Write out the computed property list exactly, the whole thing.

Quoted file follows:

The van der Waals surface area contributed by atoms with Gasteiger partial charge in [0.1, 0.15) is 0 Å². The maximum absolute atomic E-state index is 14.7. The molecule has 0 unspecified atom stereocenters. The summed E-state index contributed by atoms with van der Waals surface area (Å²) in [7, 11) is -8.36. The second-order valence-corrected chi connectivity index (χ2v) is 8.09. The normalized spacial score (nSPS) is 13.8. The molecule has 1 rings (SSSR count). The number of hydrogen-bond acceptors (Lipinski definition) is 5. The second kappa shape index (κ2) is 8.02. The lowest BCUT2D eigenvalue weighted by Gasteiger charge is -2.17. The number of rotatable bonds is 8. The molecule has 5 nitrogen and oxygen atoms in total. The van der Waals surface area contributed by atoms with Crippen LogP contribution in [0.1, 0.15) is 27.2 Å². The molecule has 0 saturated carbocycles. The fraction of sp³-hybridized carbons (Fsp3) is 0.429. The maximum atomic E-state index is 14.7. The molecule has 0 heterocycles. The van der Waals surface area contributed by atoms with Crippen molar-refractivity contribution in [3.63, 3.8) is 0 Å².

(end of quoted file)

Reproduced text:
The van der Waals surface area contributed by atoms with Gasteiger partial charge in [0.1, 0.15) is 0 Å². The maximum absolute atomic E-state index is 14.7. The molecule has 0 unspecified atom stereocenters. The summed E-state index contributed by atoms with van der Waals surface area (Å²) in [7, 11) is -8.36. The second-order valence-corrected chi connectivity index (χ2v) is 8.09. The normalized spacial score (nSPS) is 13.8. The molecule has 1 rings (SSSR count). The number of hydrogen-bond acceptors (Lipinski definition) is 5. The second kappa shape index (κ2) is 8.02. The lowest BCUT2D eigenvalue weighted by Gasteiger charge is -2.17. The number of rotatable bonds is 8. The molecule has 5 nitrogen and oxygen atoms in total. The van der Waals surface area contributed by atoms with Crippen LogP contribution in [0.1, 0.15) is 27.2 Å². The molecule has 0 saturated carbocycles. The fraction of sp³-hybridized carbons (Fsp3) is 0.429. The maximum atomic E-state index is 14.7. The molecule has 0 heterocycles. The van der Waals surface area contributed by atoms with Crippen molar-refractivity contribution in [3.63, 3.8) is 0 Å².